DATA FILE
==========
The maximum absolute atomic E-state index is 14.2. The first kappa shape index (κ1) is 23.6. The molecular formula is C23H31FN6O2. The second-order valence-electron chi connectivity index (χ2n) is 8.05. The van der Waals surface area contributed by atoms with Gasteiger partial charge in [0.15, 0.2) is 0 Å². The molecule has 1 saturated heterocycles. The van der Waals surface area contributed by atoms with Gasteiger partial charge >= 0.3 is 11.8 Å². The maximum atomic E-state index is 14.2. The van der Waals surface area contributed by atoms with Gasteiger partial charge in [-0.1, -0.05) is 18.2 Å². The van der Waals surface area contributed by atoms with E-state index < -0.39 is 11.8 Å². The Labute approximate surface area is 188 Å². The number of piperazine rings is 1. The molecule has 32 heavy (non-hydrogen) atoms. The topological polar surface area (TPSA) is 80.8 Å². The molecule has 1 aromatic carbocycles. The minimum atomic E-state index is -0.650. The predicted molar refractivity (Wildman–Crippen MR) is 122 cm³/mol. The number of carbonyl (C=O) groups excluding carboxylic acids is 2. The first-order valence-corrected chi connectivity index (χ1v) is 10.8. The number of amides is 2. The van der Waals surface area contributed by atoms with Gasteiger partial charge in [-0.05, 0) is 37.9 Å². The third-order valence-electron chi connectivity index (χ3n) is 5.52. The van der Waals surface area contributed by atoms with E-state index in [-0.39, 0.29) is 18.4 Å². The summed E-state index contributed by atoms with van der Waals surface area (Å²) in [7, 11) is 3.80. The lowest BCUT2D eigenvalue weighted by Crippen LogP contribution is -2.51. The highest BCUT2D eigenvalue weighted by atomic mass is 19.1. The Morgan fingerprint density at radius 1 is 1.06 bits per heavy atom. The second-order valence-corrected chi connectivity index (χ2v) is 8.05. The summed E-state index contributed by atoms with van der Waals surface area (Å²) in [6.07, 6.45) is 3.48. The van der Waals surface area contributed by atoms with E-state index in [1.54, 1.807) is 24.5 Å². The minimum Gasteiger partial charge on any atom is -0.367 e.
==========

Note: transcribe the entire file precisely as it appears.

The maximum absolute atomic E-state index is 14.2. The first kappa shape index (κ1) is 23.6. The molecular formula is C23H31FN6O2. The second-order valence-electron chi connectivity index (χ2n) is 8.05. The van der Waals surface area contributed by atoms with Gasteiger partial charge in [0.15, 0.2) is 0 Å². The molecule has 1 saturated heterocycles. The van der Waals surface area contributed by atoms with Gasteiger partial charge >= 0.3 is 11.8 Å². The maximum atomic E-state index is 14.2. The van der Waals surface area contributed by atoms with Gasteiger partial charge in [-0.1, -0.05) is 18.2 Å². The van der Waals surface area contributed by atoms with E-state index < -0.39 is 11.8 Å². The Labute approximate surface area is 188 Å². The number of piperazine rings is 1. The molecule has 32 heavy (non-hydrogen) atoms. The topological polar surface area (TPSA) is 80.8 Å². The molecule has 1 aromatic carbocycles. The minimum atomic E-state index is -0.650. The predicted molar refractivity (Wildman–Crippen MR) is 122 cm³/mol. The number of carbonyl (C=O) groups excluding carboxylic acids is 2. The first-order valence-corrected chi connectivity index (χ1v) is 10.8. The number of amides is 2. The van der Waals surface area contributed by atoms with Gasteiger partial charge in [-0.05, 0) is 37.9 Å². The third-order valence-electron chi connectivity index (χ3n) is 5.52. The van der Waals surface area contributed by atoms with E-state index in [-0.39, 0.29) is 18.4 Å². The summed E-state index contributed by atoms with van der Waals surface area (Å²) in [7, 11) is 3.80. The lowest BCUT2D eigenvalue weighted by Crippen LogP contribution is -2.51. The highest BCUT2D eigenvalue weighted by atomic mass is 19.1. The Morgan fingerprint density at radius 1 is 1.06 bits per heavy atom. The second-order valence-corrected chi connectivity index (χ2v) is 8.05. The summed E-state index contributed by atoms with van der Waals surface area (Å²) in [6.07, 6.45) is 3.48. The van der Waals surface area contributed by atoms with E-state index in [1.54, 1.807) is 24.5 Å². The minimum Gasteiger partial charge on any atom is -0.367 e.